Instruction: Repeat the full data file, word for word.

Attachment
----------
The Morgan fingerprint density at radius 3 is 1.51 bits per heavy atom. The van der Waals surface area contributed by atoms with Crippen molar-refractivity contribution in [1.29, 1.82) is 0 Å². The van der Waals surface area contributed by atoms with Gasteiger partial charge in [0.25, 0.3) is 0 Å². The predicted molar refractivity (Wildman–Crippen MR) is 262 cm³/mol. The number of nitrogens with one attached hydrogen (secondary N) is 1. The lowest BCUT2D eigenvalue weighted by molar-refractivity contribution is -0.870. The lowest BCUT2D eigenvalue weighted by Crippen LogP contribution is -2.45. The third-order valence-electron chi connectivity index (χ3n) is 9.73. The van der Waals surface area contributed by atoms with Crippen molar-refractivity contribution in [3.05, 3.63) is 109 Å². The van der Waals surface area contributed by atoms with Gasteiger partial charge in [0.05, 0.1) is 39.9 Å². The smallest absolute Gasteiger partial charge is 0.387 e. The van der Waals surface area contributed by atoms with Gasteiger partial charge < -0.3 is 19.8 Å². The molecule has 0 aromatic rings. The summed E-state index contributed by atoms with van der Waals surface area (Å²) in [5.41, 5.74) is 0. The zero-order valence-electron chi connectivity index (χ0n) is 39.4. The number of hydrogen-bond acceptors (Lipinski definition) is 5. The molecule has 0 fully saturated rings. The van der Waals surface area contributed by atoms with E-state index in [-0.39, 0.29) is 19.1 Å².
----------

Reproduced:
The Morgan fingerprint density at radius 3 is 1.51 bits per heavy atom. The van der Waals surface area contributed by atoms with Crippen molar-refractivity contribution in [1.29, 1.82) is 0 Å². The van der Waals surface area contributed by atoms with Gasteiger partial charge in [0.25, 0.3) is 0 Å². The predicted molar refractivity (Wildman–Crippen MR) is 262 cm³/mol. The number of nitrogens with one attached hydrogen (secondary N) is 1. The lowest BCUT2D eigenvalue weighted by molar-refractivity contribution is -0.870. The lowest BCUT2D eigenvalue weighted by Crippen LogP contribution is -2.45. The third-order valence-electron chi connectivity index (χ3n) is 9.73. The van der Waals surface area contributed by atoms with Crippen molar-refractivity contribution in [3.05, 3.63) is 109 Å². The van der Waals surface area contributed by atoms with Gasteiger partial charge in [0.05, 0.1) is 39.9 Å². The smallest absolute Gasteiger partial charge is 0.387 e. The van der Waals surface area contributed by atoms with Gasteiger partial charge < -0.3 is 19.8 Å². The molecule has 0 aromatic rings. The summed E-state index contributed by atoms with van der Waals surface area (Å²) in [5.41, 5.74) is 0. The zero-order valence-electron chi connectivity index (χ0n) is 39.4. The number of hydrogen-bond acceptors (Lipinski definition) is 5. The molecule has 0 fully saturated rings. The van der Waals surface area contributed by atoms with E-state index in [-0.39, 0.29) is 19.1 Å².